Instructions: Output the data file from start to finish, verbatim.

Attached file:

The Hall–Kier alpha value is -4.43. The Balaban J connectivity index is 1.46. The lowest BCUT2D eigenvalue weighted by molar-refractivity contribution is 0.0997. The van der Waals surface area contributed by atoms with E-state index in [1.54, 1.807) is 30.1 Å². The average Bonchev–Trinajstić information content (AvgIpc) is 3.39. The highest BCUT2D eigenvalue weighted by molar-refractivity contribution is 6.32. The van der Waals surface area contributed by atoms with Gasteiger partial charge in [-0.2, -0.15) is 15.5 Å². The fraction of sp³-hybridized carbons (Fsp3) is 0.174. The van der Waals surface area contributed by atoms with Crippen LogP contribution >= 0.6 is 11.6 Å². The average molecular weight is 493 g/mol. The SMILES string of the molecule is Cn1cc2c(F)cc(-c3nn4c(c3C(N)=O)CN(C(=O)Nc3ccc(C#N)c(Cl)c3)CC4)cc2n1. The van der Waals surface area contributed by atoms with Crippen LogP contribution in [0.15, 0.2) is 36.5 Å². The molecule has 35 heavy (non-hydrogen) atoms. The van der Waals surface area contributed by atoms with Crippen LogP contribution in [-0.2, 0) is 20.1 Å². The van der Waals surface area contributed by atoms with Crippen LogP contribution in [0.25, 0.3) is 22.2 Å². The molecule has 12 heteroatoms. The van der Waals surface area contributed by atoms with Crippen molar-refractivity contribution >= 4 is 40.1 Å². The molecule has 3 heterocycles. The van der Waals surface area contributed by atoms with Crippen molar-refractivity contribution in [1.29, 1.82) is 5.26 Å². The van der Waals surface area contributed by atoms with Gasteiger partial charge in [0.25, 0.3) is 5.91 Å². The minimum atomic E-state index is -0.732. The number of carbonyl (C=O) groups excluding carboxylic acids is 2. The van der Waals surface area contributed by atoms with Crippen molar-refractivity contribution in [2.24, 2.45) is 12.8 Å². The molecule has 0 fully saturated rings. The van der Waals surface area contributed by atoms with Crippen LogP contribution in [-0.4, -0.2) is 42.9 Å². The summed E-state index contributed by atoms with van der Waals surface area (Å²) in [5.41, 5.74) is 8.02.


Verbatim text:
The Hall–Kier alpha value is -4.43. The Balaban J connectivity index is 1.46. The lowest BCUT2D eigenvalue weighted by molar-refractivity contribution is 0.0997. The van der Waals surface area contributed by atoms with E-state index in [1.54, 1.807) is 30.1 Å². The average Bonchev–Trinajstić information content (AvgIpc) is 3.39. The highest BCUT2D eigenvalue weighted by molar-refractivity contribution is 6.32. The van der Waals surface area contributed by atoms with Gasteiger partial charge in [-0.2, -0.15) is 15.5 Å². The fraction of sp³-hybridized carbons (Fsp3) is 0.174. The van der Waals surface area contributed by atoms with Crippen LogP contribution >= 0.6 is 11.6 Å². The average molecular weight is 493 g/mol. The SMILES string of the molecule is Cn1cc2c(F)cc(-c3nn4c(c3C(N)=O)CN(C(=O)Nc3ccc(C#N)c(Cl)c3)CC4)cc2n1. The van der Waals surface area contributed by atoms with Crippen LogP contribution in [0.15, 0.2) is 36.5 Å². The molecule has 35 heavy (non-hydrogen) atoms. The van der Waals surface area contributed by atoms with Crippen LogP contribution in [-0.2, 0) is 20.1 Å². The van der Waals surface area contributed by atoms with Crippen LogP contribution in [0.25, 0.3) is 22.2 Å². The molecule has 12 heteroatoms. The van der Waals surface area contributed by atoms with Crippen molar-refractivity contribution >= 4 is 40.1 Å². The molecule has 3 heterocycles. The van der Waals surface area contributed by atoms with Crippen molar-refractivity contribution in [1.29, 1.82) is 5.26 Å². The van der Waals surface area contributed by atoms with Gasteiger partial charge in [0.25, 0.3) is 5.91 Å². The minimum atomic E-state index is -0.732. The number of carbonyl (C=O) groups excluding carboxylic acids is 2. The van der Waals surface area contributed by atoms with Crippen molar-refractivity contribution in [2.24, 2.45) is 12.8 Å². The molecule has 0 fully saturated rings. The van der Waals surface area contributed by atoms with Crippen LogP contribution in [-0.4, -0.2) is 42.9 Å². The summed E-state index contributed by atoms with van der Waals surface area (Å²) in [5.41, 5.74) is 8.02.